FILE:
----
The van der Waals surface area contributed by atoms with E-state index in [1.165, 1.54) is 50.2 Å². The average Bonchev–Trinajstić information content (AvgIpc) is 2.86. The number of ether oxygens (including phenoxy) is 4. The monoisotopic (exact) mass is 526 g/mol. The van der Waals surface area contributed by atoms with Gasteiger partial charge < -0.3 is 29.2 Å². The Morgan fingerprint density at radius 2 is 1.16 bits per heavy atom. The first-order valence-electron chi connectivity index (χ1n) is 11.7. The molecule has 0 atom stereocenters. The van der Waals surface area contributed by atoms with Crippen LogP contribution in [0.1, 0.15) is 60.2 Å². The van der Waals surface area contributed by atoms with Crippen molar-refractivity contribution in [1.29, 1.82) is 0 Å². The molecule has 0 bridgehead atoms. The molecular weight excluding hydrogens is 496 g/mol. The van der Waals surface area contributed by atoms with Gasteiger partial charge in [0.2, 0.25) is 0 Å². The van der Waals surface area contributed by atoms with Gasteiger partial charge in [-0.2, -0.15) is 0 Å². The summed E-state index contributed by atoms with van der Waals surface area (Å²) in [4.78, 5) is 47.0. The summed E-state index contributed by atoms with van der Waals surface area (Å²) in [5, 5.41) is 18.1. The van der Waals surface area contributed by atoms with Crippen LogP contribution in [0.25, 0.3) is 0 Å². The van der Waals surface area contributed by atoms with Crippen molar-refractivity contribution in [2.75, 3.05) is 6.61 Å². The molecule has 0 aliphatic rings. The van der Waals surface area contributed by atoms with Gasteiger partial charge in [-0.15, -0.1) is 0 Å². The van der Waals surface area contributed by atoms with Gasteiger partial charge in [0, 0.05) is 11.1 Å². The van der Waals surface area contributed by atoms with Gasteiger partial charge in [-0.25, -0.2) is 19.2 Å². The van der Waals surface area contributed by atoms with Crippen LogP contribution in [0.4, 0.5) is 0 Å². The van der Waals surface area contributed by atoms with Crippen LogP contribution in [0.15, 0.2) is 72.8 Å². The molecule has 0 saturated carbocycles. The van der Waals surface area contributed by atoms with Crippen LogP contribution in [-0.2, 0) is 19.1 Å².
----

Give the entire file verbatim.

The van der Waals surface area contributed by atoms with E-state index in [1.165, 1.54) is 50.2 Å². The average Bonchev–Trinajstić information content (AvgIpc) is 2.86. The number of ether oxygens (including phenoxy) is 4. The monoisotopic (exact) mass is 526 g/mol. The van der Waals surface area contributed by atoms with Gasteiger partial charge < -0.3 is 29.2 Å². The Morgan fingerprint density at radius 2 is 1.16 bits per heavy atom. The first-order valence-electron chi connectivity index (χ1n) is 11.7. The molecule has 0 atom stereocenters. The van der Waals surface area contributed by atoms with Crippen LogP contribution in [0.1, 0.15) is 60.2 Å². The van der Waals surface area contributed by atoms with Crippen molar-refractivity contribution in [1.29, 1.82) is 0 Å². The molecule has 0 bridgehead atoms. The molecular weight excluding hydrogens is 496 g/mol. The van der Waals surface area contributed by atoms with Gasteiger partial charge in [0.2, 0.25) is 0 Å². The van der Waals surface area contributed by atoms with Gasteiger partial charge in [-0.2, -0.15) is 0 Å². The summed E-state index contributed by atoms with van der Waals surface area (Å²) in [4.78, 5) is 47.0. The summed E-state index contributed by atoms with van der Waals surface area (Å²) in [5, 5.41) is 18.1. The van der Waals surface area contributed by atoms with Crippen LogP contribution in [0.25, 0.3) is 0 Å². The van der Waals surface area contributed by atoms with Crippen molar-refractivity contribution in [2.75, 3.05) is 6.61 Å². The molecule has 0 aliphatic rings. The van der Waals surface area contributed by atoms with Gasteiger partial charge in [-0.15, -0.1) is 0 Å². The van der Waals surface area contributed by atoms with Gasteiger partial charge in [0, 0.05) is 11.1 Å². The van der Waals surface area contributed by atoms with Gasteiger partial charge in [-0.25, -0.2) is 19.2 Å². The van der Waals surface area contributed by atoms with Crippen LogP contribution in [0.4, 0.5) is 0 Å². The van der Waals surface area contributed by atoms with Crippen LogP contribution in [0.15, 0.2) is 72.8 Å². The molecule has 0 saturated carbocycles. The van der Waals surface area contributed by atoms with Crippen LogP contribution in [-0.2, 0) is 19.1 Å².